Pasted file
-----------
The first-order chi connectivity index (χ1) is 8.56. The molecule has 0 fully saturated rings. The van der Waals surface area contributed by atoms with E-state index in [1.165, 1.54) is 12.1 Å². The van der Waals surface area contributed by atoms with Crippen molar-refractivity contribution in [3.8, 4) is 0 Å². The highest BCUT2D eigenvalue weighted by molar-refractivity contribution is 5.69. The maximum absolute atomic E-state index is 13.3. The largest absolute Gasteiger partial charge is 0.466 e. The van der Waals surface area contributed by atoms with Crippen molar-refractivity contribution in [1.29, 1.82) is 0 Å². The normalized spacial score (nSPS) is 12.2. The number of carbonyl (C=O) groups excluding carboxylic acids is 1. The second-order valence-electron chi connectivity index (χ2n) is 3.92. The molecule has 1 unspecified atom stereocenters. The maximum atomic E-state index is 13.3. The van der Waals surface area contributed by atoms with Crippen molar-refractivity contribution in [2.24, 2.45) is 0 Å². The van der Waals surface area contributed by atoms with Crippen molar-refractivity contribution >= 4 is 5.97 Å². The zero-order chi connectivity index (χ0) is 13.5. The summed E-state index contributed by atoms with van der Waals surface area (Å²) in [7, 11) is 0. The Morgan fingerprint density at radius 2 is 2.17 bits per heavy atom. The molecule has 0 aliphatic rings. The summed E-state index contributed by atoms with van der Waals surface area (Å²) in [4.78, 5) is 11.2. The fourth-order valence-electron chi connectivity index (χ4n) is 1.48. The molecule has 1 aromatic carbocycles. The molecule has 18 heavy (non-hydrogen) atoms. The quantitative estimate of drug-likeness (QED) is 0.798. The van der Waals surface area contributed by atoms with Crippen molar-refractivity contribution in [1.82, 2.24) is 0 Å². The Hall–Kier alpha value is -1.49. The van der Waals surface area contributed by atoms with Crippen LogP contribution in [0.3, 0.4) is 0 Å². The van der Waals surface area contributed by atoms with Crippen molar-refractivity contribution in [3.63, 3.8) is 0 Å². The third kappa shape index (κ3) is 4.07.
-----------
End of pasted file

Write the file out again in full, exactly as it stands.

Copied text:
The first-order chi connectivity index (χ1) is 8.56. The molecule has 0 fully saturated rings. The van der Waals surface area contributed by atoms with E-state index in [1.165, 1.54) is 12.1 Å². The van der Waals surface area contributed by atoms with Crippen molar-refractivity contribution in [3.8, 4) is 0 Å². The highest BCUT2D eigenvalue weighted by molar-refractivity contribution is 5.69. The maximum absolute atomic E-state index is 13.3. The largest absolute Gasteiger partial charge is 0.466 e. The van der Waals surface area contributed by atoms with Crippen molar-refractivity contribution in [1.29, 1.82) is 0 Å². The normalized spacial score (nSPS) is 12.2. The number of carbonyl (C=O) groups excluding carboxylic acids is 1. The second-order valence-electron chi connectivity index (χ2n) is 3.92. The molecule has 1 unspecified atom stereocenters. The maximum atomic E-state index is 13.3. The van der Waals surface area contributed by atoms with Crippen molar-refractivity contribution in [2.24, 2.45) is 0 Å². The van der Waals surface area contributed by atoms with Crippen molar-refractivity contribution >= 4 is 5.97 Å². The zero-order chi connectivity index (χ0) is 13.5. The summed E-state index contributed by atoms with van der Waals surface area (Å²) in [7, 11) is 0. The Morgan fingerprint density at radius 2 is 2.17 bits per heavy atom. The molecule has 0 aliphatic rings. The summed E-state index contributed by atoms with van der Waals surface area (Å²) in [4.78, 5) is 11.2. The fourth-order valence-electron chi connectivity index (χ4n) is 1.48. The molecule has 1 aromatic carbocycles. The molecule has 18 heavy (non-hydrogen) atoms. The quantitative estimate of drug-likeness (QED) is 0.798. The van der Waals surface area contributed by atoms with Crippen molar-refractivity contribution in [1.82, 2.24) is 0 Å². The Hall–Kier alpha value is -1.49. The van der Waals surface area contributed by atoms with Crippen LogP contribution in [0.3, 0.4) is 0 Å². The van der Waals surface area contributed by atoms with Crippen molar-refractivity contribution in [3.63, 3.8) is 0 Å². The third kappa shape index (κ3) is 4.07.